You’re not alone in struggling to find motivation. Ask a trusted colleague if they can help you stay on track. Use a quick call or email to share your plans for the day or week ahead. Tell them how you got on and expect them to challenge you about why you’ve not met your goals.
If you haven’t got someone to turn to, social media groups can help. Use Twitter hashtags or Instagram searches to find other teachers or look on Facebook for groups to join. There are plenty of educators looking for an accountability buddy.
7: Give yourself breaks
A teacher’s work is never done. You can feel swamped by the sheer number of tasks. You’ll burn out if you try to do everything.
Look at productivity techniques such as the Pomodoro Technique to maximise the work you can do in short periods of time. Take regular breaks away from your computer, have a proper lunch break, and get outside where possible.
When you’re not working, enjoy hobbies and interests that differ completely from teaching. Explore mindfulness techniques and activities that will boost your mental wellbeing.
8: Make time for your health
Building exercise into your routine helps you feel motivated. Try exercising first thing in the morning before work, rather than late in the evening. It will boost your productivity.
- A brisk walk around your local area
- Exercise classes
- A trip to the swimming pool
- Yoga or Pilates sessions
- An exercise bike or running machine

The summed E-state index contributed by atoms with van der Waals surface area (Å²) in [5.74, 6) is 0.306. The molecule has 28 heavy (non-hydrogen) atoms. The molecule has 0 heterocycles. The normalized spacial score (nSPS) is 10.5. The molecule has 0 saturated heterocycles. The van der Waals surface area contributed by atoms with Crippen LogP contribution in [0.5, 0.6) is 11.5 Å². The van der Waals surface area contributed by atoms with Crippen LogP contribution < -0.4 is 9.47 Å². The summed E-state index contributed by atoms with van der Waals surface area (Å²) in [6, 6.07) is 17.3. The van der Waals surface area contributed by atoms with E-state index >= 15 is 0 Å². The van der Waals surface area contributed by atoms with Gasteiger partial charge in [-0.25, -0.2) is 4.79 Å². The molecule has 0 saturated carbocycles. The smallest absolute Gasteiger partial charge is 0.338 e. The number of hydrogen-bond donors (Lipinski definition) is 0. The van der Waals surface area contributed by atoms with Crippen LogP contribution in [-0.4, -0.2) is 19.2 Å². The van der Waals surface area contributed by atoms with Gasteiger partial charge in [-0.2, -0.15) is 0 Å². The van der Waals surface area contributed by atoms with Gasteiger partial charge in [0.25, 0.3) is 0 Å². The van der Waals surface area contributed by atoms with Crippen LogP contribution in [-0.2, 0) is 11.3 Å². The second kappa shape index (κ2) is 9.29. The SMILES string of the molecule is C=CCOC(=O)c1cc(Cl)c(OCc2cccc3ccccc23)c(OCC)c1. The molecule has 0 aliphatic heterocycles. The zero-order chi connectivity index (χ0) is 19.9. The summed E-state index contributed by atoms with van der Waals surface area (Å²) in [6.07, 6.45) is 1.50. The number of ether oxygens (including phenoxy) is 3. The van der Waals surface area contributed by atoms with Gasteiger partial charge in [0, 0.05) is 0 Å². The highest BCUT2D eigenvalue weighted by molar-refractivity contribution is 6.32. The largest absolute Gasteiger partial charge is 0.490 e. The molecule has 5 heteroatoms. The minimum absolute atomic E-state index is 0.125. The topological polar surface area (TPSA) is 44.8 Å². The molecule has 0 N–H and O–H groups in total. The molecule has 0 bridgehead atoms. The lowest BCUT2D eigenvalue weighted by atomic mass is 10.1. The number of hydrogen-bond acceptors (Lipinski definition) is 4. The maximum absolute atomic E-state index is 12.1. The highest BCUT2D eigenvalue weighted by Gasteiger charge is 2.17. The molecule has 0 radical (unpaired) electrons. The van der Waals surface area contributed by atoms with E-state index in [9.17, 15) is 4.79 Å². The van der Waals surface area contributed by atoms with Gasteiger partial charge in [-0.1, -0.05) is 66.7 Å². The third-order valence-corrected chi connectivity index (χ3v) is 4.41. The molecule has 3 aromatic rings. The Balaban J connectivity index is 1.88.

Prepare lots of healthy snacks to stop you reaching for unhealthy processed foods during the day. Eat lightly every few hours and drink plenty of water.
9: Reward yourself
Think about reluctant students in your classroom. You often motivate them with simple rewards. Do the same when working from home. Tell yourself, ‘when I finish X, I can do Y.’ Celebrate every small win, rather than looking at the whole day.
This doesn’t mean eating a biscuit every ten minutes. Sugary treats feel great whilst you’re eating them, but damage your productivity. Make the things you love doing the reward you get for working.
10: Remember why you’re doing it
No one becomes a teacher for the money and prestige. You work hard because you care about your students and want them to succeed.
Your students are at home feeling lost and confused. They need stability and role models. It’s important to show them it’s business as usual for all of us.
When you feel unmotivated, take a few moments to remember the faces of your class. Think about what makes them special. Remembering why you’re doing this job is a great motivation boost.
Working at home creates a disconnect between you and your students. Normally you experience that buzz of success after every great lesson. Learners will thank you for your work and you can see the difference you’re making in their lives. Distance teaching takes away that instant gratification.
No one feels motivated all the time. We all have periods when we want to put off work or get distracted by our home life. Getting organised and deciding priorities will help reduce the feeling of overload that makes distractions more tempting.